Left-right, M.D. of Smoky River resident Cheryl Isert, M.D. Of Smoky River Councillor Andy Trudeau and Northern Sunrise County Reeve Corinna Williams chat with one of the ABO Wind representatives regarding the proposed wind project. Emily Plihal, Local Journalism Initiative Reporter

ABO Wind Canada Ltd. held an open house on April 5 at the Falher Regional Recreation Complex to present its plans for a proposed wind project in the M.D. of Smoky River No. 130 in northern Alberta.

Hundreds of concerned residents attended the open house to voice their concerns and have their questions addressed by the multiple company representatives.

Local concerned resident Guy Beaudoin, who is also a former Falher town councillor, says he was happy with the format of the open house, but there are still a number of questions left unanswered.

ABO Wind’s Social Impact and Engagement Lead David Berrade, left, is pictured with M.D. of Smoky River resident Guy Beaudoin.

“It was a very good turnout, which is always a good thing when a project or development with long-term impact is proposed for the area,” says Beaudoin.

“I liked the format as it was non-confrontational. I personally had some important questions answered but also had some which lack to true or definite response,” he adds.

The wind power project plans will include a 160-megawatt renewable wind project, inclusive of between 25 and 27 wind turbines, that stretches between Falher and the village of Nampa, and is set to help produce enough clean energy to power roughly 65,000 homes.

“I figured it was going to be more like an actual meeting style,” says Rene Houle, who owns an acreage in the area the site is proposed to be erected.

“Our main concern is the noise factor, but it probably won’t affect us much since the windmills are east of our house. The staff were able to address the concerns that were thrown at them from the observation I took in.”

The Smoky River Wind Project is currently in the early planning stages, with ABO Wind’s anticipation to submit their application to the Alberta Utilities Commission in the second half of 2023.

Although many concerns were addressed, some vocalized long-term residual concerns. There are concerns about affects on neurodivergent community, resale value of property within the area the wind turbines are proposed, and affects on migratory fowl and other wildlife, just to name a few.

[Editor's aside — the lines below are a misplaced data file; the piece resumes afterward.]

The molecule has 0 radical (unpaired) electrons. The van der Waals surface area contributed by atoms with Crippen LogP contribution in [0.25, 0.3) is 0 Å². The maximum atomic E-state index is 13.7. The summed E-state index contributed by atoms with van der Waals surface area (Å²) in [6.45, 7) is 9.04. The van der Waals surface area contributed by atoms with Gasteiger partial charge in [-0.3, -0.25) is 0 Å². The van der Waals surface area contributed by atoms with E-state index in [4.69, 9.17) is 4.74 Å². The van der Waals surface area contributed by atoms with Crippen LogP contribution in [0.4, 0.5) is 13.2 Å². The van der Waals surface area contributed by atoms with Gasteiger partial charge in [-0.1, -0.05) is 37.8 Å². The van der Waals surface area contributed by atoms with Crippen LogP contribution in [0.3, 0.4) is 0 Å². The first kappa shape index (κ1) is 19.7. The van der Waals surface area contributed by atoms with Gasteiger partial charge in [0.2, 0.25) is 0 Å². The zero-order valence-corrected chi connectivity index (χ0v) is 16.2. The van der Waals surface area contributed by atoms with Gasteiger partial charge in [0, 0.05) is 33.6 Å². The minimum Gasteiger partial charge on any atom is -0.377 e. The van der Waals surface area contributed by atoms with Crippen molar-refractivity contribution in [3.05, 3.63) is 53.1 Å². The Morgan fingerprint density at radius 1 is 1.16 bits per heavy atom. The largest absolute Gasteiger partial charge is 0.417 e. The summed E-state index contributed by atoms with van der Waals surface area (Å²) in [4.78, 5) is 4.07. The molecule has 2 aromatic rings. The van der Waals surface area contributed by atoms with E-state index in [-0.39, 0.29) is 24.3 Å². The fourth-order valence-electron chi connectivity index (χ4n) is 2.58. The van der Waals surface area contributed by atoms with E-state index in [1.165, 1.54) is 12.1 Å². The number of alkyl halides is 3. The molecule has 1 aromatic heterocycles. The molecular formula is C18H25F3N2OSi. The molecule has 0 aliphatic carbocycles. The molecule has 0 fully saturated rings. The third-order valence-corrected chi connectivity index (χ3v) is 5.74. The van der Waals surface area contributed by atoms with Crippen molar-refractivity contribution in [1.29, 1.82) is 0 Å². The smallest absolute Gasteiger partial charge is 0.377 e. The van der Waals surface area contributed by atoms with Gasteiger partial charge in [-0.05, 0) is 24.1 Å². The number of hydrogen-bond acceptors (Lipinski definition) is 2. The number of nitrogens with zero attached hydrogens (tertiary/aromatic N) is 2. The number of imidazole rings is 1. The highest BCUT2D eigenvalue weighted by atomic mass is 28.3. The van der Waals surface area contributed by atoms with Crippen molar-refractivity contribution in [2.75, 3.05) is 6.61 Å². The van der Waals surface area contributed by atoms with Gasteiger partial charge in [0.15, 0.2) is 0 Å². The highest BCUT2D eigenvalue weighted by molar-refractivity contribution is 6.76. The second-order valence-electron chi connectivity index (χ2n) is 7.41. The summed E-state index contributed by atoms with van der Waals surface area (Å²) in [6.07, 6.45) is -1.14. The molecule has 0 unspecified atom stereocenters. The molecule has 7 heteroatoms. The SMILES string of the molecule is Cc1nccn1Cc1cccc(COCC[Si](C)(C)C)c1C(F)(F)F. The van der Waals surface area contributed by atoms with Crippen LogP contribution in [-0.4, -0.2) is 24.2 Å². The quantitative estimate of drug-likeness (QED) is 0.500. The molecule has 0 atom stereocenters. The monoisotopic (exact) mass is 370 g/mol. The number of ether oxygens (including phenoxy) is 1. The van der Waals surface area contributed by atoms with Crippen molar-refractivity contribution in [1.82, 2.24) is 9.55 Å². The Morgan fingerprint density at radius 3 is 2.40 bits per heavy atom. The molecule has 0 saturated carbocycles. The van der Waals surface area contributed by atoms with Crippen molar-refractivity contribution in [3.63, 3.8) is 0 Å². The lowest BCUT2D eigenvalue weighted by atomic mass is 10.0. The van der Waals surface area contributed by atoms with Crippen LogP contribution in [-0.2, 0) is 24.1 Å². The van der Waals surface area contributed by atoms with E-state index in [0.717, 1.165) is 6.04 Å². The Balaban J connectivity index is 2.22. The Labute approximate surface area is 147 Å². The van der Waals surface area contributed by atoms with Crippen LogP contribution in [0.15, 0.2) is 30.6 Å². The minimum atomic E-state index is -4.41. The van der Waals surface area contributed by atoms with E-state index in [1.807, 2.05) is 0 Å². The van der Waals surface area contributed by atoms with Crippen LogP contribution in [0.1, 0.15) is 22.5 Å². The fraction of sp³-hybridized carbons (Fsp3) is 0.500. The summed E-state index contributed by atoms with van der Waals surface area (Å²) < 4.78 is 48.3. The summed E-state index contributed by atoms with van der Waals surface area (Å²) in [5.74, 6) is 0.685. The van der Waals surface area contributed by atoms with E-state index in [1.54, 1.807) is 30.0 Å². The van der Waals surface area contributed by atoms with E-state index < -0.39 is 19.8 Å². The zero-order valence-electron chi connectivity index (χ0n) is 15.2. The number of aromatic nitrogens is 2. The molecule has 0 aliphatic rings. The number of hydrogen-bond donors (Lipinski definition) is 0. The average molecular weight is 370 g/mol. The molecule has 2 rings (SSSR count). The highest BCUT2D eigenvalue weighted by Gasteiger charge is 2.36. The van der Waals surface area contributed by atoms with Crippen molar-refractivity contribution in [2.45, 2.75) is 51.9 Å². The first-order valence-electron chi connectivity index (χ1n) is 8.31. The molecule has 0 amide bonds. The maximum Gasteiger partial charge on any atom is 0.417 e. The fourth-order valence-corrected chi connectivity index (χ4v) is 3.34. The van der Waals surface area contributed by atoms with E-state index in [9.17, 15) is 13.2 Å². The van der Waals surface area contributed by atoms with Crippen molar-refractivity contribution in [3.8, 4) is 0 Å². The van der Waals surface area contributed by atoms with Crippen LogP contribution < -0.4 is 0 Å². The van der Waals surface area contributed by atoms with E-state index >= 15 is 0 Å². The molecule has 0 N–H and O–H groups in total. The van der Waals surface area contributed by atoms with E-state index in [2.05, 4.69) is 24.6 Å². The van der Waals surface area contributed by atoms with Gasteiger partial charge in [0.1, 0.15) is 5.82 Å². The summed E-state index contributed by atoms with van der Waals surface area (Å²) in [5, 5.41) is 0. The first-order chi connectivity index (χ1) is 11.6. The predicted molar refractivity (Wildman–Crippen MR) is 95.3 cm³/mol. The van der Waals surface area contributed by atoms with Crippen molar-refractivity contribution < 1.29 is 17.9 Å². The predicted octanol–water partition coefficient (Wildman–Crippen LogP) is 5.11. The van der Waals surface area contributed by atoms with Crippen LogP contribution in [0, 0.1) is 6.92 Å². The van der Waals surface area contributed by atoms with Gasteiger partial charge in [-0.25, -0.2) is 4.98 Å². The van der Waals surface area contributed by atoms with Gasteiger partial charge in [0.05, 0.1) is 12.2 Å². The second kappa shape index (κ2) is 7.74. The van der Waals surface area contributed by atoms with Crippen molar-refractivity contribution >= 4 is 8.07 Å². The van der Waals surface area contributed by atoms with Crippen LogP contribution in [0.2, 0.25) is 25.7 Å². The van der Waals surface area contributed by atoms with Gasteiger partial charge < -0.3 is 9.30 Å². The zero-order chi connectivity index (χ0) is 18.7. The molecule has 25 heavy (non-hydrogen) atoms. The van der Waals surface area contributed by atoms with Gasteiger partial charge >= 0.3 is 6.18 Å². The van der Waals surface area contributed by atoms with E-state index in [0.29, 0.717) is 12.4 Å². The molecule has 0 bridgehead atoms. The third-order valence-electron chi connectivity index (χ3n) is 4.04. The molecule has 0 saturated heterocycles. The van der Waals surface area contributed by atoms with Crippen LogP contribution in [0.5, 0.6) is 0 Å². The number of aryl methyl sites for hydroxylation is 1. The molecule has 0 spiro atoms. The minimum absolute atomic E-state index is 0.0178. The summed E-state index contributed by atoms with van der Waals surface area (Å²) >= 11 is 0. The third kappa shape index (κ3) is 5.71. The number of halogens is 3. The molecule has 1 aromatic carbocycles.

“I’m more convinced now that property values will drop, that at least some people will find it unbearable to live beside,” says M.D. resident Michelle Desaulniers.

“Those landowners who have agreed to the sites don’t live there (with the exception of one, but it is likely his family will move before the project is complete.) They were not able to tell me what type of turbines would be used; they don’t know yet. It is my understanding that there should be a reclamation bond in place, but at 10 per cent of the project cost, it really wouldn’t cover enough of the abandonment costs.”

Although there are many concerns left to be addressed, there is promise of some economic benefits to the region, which will also be considered when debating the acceptance of the project. Though not confirmed, there was projected municipal tax injection of multi-millions per year should this project be completed. This injection could greatly help the region that was shafted by other companies through the last multiple years, companies who did not pay their substantial municipal tax bills, leaving the onus on ratepayers.

Two representatives from ABO Wind addressed participants of the open house as they entered the Falher Regional Recreation Complex.

ABO Wind’s Social Impact and Engagement Lead, David Berrade says the economic and societal impact could benefit not only the region, but also the province.

“The Smoky River Wind Project will have considerable positive societal impact in both the immediate area and the province as a whole,” explains Berrade.

“There will be job opportunities throughout construction and many of the goods and services needed will be provided from local vendors. The project also offers an opportunity for the region to establish itself as a leader in all energy forms and signal that the region welcomes significant investments of all types,” he adds.

Berrade explains the company held its open house to allow individuals to gather information, ask questions, express their concerns, and be part of discussions to develop an informed opinion about the project.

If you have any questions, please call ABO Wind’s Social Impact and Engagement Lead, David Berrade by phone (587) 576-5339 or by email at dave.berrade @abo-wind.com

By Emily Plihal, Local Journalism Initiative Reporter

Original Published on Apr 14, 2023

This item reprinted with permission from   South Peace News   High Prairie, Alberta

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